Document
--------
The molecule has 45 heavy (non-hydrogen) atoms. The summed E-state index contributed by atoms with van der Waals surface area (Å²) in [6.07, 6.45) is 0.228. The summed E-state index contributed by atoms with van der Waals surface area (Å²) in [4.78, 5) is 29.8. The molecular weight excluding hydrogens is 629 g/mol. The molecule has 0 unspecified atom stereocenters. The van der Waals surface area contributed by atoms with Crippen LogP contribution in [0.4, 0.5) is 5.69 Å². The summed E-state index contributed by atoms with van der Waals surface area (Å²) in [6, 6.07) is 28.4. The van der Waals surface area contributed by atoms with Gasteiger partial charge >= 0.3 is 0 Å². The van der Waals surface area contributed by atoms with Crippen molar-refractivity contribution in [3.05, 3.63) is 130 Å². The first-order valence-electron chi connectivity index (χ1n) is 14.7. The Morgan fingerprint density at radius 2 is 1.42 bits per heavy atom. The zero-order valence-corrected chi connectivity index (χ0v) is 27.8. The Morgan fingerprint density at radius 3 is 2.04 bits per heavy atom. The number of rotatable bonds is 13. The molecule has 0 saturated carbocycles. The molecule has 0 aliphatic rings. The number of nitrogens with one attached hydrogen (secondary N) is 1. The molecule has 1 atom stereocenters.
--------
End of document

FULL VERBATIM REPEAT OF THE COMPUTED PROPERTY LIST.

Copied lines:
The molecule has 45 heavy (non-hydrogen) atoms. The summed E-state index contributed by atoms with van der Waals surface area (Å²) in [6.07, 6.45) is 0.228. The summed E-state index contributed by atoms with van der Waals surface area (Å²) in [4.78, 5) is 29.8. The molecular weight excluding hydrogens is 629 g/mol. The molecule has 0 unspecified atom stereocenters. The van der Waals surface area contributed by atoms with Crippen LogP contribution in [0.4, 0.5) is 5.69 Å². The summed E-state index contributed by atoms with van der Waals surface area (Å²) in [6, 6.07) is 28.4. The van der Waals surface area contributed by atoms with Gasteiger partial charge >= 0.3 is 0 Å². The van der Waals surface area contributed by atoms with Crippen molar-refractivity contribution in [3.05, 3.63) is 130 Å². The first-order valence-electron chi connectivity index (χ1n) is 14.7. The Morgan fingerprint density at radius 2 is 1.42 bits per heavy atom. The zero-order valence-corrected chi connectivity index (χ0v) is 27.8. The Morgan fingerprint density at radius 3 is 2.04 bits per heavy atom. The number of rotatable bonds is 13. The molecule has 0 saturated carbocycles. The molecule has 0 aliphatic rings. The number of nitrogens with one attached hydrogen (secondary N) is 1. The molecule has 1 atom stereocenters.